The thing I've struggled with in the past is just that-once they are forgiven they expect things to be how it used to be. When..no...you lost my trust and certain things just aren't given upon freely. But if I'm willing to make it work regardless of what was done & I'm seeing the same thing on repeat I would much rather just move on with my life and go separate ways.

    I would do anything for them if they needed help, doesn't matter what they did to me. But I would never rely on them for something, should I ever be in that position. It's kind of twisted but that's how I feel.

    Hit it on the spot.

    That is very true
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  19. NwThtUKnwMe

    NwThtUKnwMe NAIVE

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    Of course, rebuilding trust requires effort from both parties just in a different way. If the injured party is giving the person who offended them a chance to make amends, that is effort. The rest of the "process" is interpersonal, and you will never know what the injured party has gone through to get over whatever pain has been caused to them in order to forgive you.

    It may not seem fair, but is it fair to cause suffering on someone you love? I cannot believe that they are just refusing to see the effort that is being made, they just are not in place where they can make peace with what happened and forgive. Forcing them to "hurry up and forgive" or call it quits, is absolutely not going to help anything, it just makes you seem less remorseful.

    (I hope this isn't too personal)
    And if we are talking about something between you and your spouse, you have to keep in mind that you didn't just hurt and offend her, you've done this to the relationship. You've shattered her whole idea of the life you've built together and the confidence she had in it and in her position. That is going to take work for her to restore and once thats done, she will forgive you.

    Now matter how you slice it Love, she is right on this one, forgiveness IS a process...
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  20. Matters_In_Grey

    Matters_In_Grey Opinionated Asshole

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    I agree with Ig. You're not only forgiving to forgive the other person, but you're also forgiving for yourself.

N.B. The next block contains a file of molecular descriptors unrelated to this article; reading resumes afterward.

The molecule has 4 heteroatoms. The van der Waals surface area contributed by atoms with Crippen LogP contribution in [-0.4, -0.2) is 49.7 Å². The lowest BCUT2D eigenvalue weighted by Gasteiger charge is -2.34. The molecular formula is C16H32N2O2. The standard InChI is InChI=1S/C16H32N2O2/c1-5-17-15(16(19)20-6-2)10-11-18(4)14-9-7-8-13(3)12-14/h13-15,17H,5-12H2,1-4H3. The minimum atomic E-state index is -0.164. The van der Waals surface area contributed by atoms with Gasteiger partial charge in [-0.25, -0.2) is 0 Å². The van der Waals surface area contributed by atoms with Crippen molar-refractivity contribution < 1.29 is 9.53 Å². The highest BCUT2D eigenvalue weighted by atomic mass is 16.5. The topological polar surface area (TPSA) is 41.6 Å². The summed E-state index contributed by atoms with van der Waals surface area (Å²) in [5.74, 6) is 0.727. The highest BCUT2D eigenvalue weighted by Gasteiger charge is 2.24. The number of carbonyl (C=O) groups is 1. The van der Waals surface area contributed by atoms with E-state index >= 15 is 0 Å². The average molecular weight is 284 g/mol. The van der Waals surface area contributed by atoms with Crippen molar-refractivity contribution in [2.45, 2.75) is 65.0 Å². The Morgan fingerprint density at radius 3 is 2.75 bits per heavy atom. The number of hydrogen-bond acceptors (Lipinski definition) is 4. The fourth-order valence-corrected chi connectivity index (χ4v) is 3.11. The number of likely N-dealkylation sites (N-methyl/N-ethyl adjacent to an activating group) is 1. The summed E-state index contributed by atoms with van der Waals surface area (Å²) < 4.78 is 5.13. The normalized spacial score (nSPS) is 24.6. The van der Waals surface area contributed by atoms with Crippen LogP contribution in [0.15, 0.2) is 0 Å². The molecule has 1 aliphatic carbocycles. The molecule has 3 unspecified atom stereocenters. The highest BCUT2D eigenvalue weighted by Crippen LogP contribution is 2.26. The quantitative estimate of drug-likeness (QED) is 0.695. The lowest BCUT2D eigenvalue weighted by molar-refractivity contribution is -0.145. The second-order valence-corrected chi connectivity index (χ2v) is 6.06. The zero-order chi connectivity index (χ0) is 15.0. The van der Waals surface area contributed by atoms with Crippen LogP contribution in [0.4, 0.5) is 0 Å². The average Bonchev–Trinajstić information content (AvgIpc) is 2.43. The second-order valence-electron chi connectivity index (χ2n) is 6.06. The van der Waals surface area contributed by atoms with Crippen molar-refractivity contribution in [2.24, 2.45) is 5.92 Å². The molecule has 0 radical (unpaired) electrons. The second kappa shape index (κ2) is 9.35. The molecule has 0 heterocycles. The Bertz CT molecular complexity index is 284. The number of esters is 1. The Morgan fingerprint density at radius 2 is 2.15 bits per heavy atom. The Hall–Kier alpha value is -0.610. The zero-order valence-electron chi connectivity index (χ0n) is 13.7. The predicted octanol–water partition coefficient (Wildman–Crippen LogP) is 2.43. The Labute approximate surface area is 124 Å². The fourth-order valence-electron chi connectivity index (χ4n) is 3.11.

The "process" implicates that you've betrayed yourself building such expectations of your partner, which is unfair for both parties because this indicates perfection(it's not in our nature) inviting stress for both parties. A partner made a mistake that wasn't done intentionally, which IS our nature as opposed to your expectation.

    In the bigger picture, the goal of this "healing process" is to try to afflict the same pain unto your partner in correspondence to yours or make them feel worse than they already do until you heal quicker than you're causing your other to feel (assuming your partner has very deep feelings for you). Even if you did forgive later, then how do we know if it even completely healed? I mean why else would you delay your pardon? Your partner shows remorse (meaning the partner understands, they've made a mistake), but you're asking for more than they understand to give.

    You're underestimating the power of this "process". You're dwelling on distress, and the scary part of it is it progresses. If the s.o. makes another mistake (and it will happen somehow), then what's gonna happen or who knows what happens if something different occurs that might hurt you more deeply than or equivalent to that distress. This could make or break a relationship.

    In this lifetime we're always gonna have distress somehow, what's the point of dwelling on it? In analogy, you're scraping your scab to extend the pain and giving a chance of inviting an infection or some sort of destruction that could harm you more than you expected. I'm not saying one is right or wrong, I just disagree with progressively harming oneself physically, mentally, or spiritually intentionally, to the point it makes it more difficult to or cannot heal anymore. You make your heaven out of hell.